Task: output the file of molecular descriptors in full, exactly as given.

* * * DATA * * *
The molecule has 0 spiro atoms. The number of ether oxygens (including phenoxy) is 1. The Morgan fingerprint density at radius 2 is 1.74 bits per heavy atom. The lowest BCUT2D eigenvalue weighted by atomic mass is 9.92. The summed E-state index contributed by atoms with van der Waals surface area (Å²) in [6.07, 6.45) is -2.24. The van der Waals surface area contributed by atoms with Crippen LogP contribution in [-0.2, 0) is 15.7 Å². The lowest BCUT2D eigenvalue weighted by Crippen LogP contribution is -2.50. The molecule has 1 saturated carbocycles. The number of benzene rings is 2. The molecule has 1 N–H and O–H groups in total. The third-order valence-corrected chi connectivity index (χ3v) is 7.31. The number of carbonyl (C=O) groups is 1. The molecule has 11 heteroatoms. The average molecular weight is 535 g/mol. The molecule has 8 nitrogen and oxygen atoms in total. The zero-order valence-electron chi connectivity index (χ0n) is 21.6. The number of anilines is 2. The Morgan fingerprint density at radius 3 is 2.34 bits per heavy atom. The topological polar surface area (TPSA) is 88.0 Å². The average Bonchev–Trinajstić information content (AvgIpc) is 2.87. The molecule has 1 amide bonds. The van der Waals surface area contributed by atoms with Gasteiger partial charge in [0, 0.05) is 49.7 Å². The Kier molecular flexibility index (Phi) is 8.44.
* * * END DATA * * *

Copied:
The molecule has 0 spiro atoms. The number of ether oxygens (including phenoxy) is 1. The Morgan fingerprint density at radius 2 is 1.74 bits per heavy atom. The lowest BCUT2D eigenvalue weighted by atomic mass is 9.92. The summed E-state index contributed by atoms with van der Waals surface area (Å²) in [6.07, 6.45) is -2.24. The van der Waals surface area contributed by atoms with Crippen LogP contribution in [-0.2, 0) is 15.7 Å². The lowest BCUT2D eigenvalue weighted by Crippen LogP contribution is -2.50. The molecule has 1 saturated carbocycles. The number of benzene rings is 2. The molecule has 1 N–H and O–H groups in total. The third-order valence-corrected chi connectivity index (χ3v) is 7.31. The number of carbonyl (C=O) groups is 1. The molecule has 11 heteroatoms. The average molecular weight is 535 g/mol. The molecule has 8 nitrogen and oxygen atoms in total. The zero-order valence-electron chi connectivity index (χ0n) is 21.6. The number of anilines is 2. The Morgan fingerprint density at radius 3 is 2.34 bits per heavy atom. The topological polar surface area (TPSA) is 88.0 Å². The average Bonchev–Trinajstić information content (AvgIpc) is 2.87. The molecule has 1 amide bonds. The van der Waals surface area contributed by atoms with Gasteiger partial charge in [0, 0.05) is 49.7 Å². The Kier molecular flexibility index (Phi) is 8.44.